France Deploys 2,000 Police After Youth Riots Over Shot Teen

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A Paris suburb was struck with major violence overnight as residents protested the shooting of a teenager by police, with a major police deployment ready for more anger tonight.

A major police deployment to French cities is planned for this evening, with 2,000 extra officers called out, after a night of violence apparently triggered by the death of a teenager who tried to escape a traffic stop. Violence spread to several French cities and saw a town hall office burnt down.

17-Year-old ‘Naël’ was shot dead by police on Tuesday morning after he attempted to flee a traffic stop in Nanterre, a Paris suburb. Per a report in French newspaper Le Figaro police attempted to pull over a delivery driver in a yellow Mercedes breaking road rules, but the suspect refused to comply, started his engine, and tried to drive away, despite an officer having his sidearm barrel pressed against the car windscreen.

While the vehicle sped away after the officer opened fire, it crashed a short time later. The driver, who according to the report was already known to police for repeated counts of driving without a license and for refusing to comply with traffic stops, was killed in the incident. An investigation has been opened into “intentional homicide” over the incident and the officer placed into custody.

Anger over the outcome of the traffic stop emerged quickly in the Nanterre, which is home to a handful of so-called Zone Urbaine Sensible, or ZUS, a French government marker which is often rendered in English as a ‘No Go Zone’. The system allows the French government to target specific areas with identified ‘cohesion’ problems with extra funding and programmes.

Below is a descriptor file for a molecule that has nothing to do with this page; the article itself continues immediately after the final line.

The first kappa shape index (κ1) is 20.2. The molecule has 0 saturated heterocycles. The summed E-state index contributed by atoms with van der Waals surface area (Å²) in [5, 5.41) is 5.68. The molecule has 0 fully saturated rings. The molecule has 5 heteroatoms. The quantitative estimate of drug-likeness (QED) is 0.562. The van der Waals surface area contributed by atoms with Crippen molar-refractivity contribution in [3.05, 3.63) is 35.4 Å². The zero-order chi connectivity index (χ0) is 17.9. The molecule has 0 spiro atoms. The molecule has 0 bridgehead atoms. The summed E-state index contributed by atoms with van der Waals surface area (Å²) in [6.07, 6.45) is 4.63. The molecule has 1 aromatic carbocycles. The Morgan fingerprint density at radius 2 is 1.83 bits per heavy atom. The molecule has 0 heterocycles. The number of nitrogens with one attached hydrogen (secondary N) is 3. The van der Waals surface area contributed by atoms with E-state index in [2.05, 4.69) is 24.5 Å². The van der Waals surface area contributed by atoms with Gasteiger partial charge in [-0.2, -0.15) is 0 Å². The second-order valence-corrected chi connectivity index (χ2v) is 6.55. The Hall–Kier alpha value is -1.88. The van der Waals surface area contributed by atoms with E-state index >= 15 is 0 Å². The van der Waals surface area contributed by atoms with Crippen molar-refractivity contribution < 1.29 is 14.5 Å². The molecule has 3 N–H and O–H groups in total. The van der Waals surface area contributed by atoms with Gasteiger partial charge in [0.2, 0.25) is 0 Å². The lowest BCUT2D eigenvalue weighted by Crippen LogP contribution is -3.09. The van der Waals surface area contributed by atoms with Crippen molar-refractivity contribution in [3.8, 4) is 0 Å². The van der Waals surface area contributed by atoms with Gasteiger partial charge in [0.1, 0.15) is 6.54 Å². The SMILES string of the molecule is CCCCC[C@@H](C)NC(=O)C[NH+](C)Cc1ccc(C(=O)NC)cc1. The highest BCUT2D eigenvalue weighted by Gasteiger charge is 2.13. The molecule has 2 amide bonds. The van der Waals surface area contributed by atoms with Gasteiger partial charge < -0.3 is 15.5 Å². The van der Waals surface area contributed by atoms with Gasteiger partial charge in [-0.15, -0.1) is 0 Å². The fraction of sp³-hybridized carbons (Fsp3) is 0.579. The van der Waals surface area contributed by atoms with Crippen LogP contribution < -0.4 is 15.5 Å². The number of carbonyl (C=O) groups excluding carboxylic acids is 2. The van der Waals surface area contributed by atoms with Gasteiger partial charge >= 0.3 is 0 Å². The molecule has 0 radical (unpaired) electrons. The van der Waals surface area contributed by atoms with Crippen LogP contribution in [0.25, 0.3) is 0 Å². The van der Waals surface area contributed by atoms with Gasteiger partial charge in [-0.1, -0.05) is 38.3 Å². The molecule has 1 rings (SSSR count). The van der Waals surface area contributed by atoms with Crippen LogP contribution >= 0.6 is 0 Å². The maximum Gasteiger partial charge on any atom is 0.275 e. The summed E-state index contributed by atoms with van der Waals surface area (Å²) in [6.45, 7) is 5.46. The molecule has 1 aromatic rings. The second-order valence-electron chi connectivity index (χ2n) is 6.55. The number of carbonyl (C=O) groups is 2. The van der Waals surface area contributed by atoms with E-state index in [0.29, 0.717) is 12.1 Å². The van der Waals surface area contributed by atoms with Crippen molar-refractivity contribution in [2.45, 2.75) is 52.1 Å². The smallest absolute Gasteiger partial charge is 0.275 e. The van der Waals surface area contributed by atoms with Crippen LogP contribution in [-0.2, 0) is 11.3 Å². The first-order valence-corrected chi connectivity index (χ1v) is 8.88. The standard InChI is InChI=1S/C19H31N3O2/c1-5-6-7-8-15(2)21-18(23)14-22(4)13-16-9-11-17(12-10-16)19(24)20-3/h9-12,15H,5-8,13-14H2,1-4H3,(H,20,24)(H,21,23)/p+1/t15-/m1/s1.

Violent incidents started in the afternoon, with protests originating the in Nanterre neighbourhood where the slain teen lived. Fires were lit including garbage cans and construction equipment, and fireworks shot at police officers, even during daylight hours. The situation worsened considerably overnight as police came under what was described as “heavy mortar fire” — idiomatic French for using heavy-duty or professional-grade fireworks as direct-fire weapons — and more fires were started.

The violence also spread overnight, with a town hall office in a remote Paris housing project at Val Fourre, Mantes-la-Jolie was “completely destroyed”. In all, it is claimed, there was unrest over the police shooting in Parisian suburbs, Colmar in Alsace, Bordeaux, and Marseille. In all, 42 cars were burned, two construction vehicles were destroyed, 24 police officers injured, and 31 people arrested on Tuesday night.

A government spokesman has called for calm on Wednesday, but clearly has other expectations, as 2,000 police officers are to be deployed Wednesday night to Paris suburbs. Political reaction has been swift, with left-wing actors condemning the police for using lethal force. Others have defended the police, saying the incident involving a split-second decision by one policeman was being used to demonise all officers.


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